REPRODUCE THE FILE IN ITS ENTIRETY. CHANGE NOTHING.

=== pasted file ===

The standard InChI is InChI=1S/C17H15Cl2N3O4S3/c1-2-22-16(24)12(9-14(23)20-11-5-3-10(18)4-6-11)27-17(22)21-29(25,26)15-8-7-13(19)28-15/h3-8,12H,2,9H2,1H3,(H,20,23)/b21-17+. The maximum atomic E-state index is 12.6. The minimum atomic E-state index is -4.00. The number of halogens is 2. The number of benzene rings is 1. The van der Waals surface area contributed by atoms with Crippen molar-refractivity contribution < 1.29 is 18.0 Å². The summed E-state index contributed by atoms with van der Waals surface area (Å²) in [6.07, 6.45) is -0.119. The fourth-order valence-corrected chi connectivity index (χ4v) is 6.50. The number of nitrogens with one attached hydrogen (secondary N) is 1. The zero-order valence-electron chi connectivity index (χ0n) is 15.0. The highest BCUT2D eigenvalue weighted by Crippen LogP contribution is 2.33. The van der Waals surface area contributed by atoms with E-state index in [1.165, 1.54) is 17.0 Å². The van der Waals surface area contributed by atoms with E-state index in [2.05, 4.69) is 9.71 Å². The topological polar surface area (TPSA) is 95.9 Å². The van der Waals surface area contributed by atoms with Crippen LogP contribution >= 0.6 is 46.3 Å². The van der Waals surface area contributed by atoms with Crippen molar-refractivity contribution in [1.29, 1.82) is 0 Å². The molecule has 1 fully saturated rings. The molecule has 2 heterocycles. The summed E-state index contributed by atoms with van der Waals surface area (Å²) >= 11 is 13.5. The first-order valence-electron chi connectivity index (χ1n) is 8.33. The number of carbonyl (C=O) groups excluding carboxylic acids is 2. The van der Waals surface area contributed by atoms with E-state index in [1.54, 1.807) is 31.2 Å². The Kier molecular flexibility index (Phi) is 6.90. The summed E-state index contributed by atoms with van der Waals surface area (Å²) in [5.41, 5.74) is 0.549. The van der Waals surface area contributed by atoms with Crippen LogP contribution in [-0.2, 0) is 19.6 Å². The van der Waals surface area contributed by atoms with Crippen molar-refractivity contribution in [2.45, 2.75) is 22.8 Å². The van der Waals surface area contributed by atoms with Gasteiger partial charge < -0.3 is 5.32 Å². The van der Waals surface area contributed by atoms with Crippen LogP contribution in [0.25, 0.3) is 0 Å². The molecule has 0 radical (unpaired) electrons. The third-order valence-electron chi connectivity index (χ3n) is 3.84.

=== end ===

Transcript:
The standard InChI is InChI=1S/C17H15Cl2N3O4S3/c1-2-22-16(24)12(9-14(23)20-11-5-3-10(18)4-6-11)27-17(22)21-29(25,26)15-8-7-13(19)28-15/h3-8,12H,2,9H2,1H3,(H,20,23)/b21-17+. The maximum atomic E-state index is 12.6. The minimum atomic E-state index is -4.00. The number of halogens is 2. The number of benzene rings is 1. The van der Waals surface area contributed by atoms with Crippen molar-refractivity contribution < 1.29 is 18.0 Å². The summed E-state index contributed by atoms with van der Waals surface area (Å²) in [6.07, 6.45) is -0.119. The fourth-order valence-corrected chi connectivity index (χ4v) is 6.50. The number of nitrogens with one attached hydrogen (secondary N) is 1. The zero-order valence-electron chi connectivity index (χ0n) is 15.0. The highest BCUT2D eigenvalue weighted by Crippen LogP contribution is 2.33. The van der Waals surface area contributed by atoms with E-state index in [1.165, 1.54) is 17.0 Å². The van der Waals surface area contributed by atoms with E-state index in [2.05, 4.69) is 9.71 Å². The topological polar surface area (TPSA) is 95.9 Å². The van der Waals surface area contributed by atoms with Crippen LogP contribution >= 0.6 is 46.3 Å². The van der Waals surface area contributed by atoms with Crippen molar-refractivity contribution in [1.29, 1.82) is 0 Å². The molecule has 1 fully saturated rings. The molecule has 2 heterocycles. The summed E-state index contributed by atoms with van der Waals surface area (Å²) >= 11 is 13.5. The first-order valence-electron chi connectivity index (χ1n) is 8.33. The number of carbonyl (C=O) groups excluding carboxylic acids is 2. The van der Waals surface area contributed by atoms with E-state index in [1.54, 1.807) is 31.2 Å². The Kier molecular flexibility index (Phi) is 6.90. The summed E-state index contributed by atoms with van der Waals surface area (Å²) in [5.41, 5.74) is 0.549. The van der Waals surface area contributed by atoms with Crippen LogP contribution in [-0.2, 0) is 19.6 Å². The van der Waals surface area contributed by atoms with Crippen molar-refractivity contribution in [2.45, 2.75) is 22.8 Å². The van der Waals surface area contributed by atoms with Gasteiger partial charge < -0.3 is 5.32 Å². The van der Waals surface area contributed by atoms with Crippen LogP contribution in [0.25, 0.3) is 0 Å². The molecule has 0 radical (unpaired) electrons. The third-order valence-electron chi connectivity index (χ3n) is 3.84.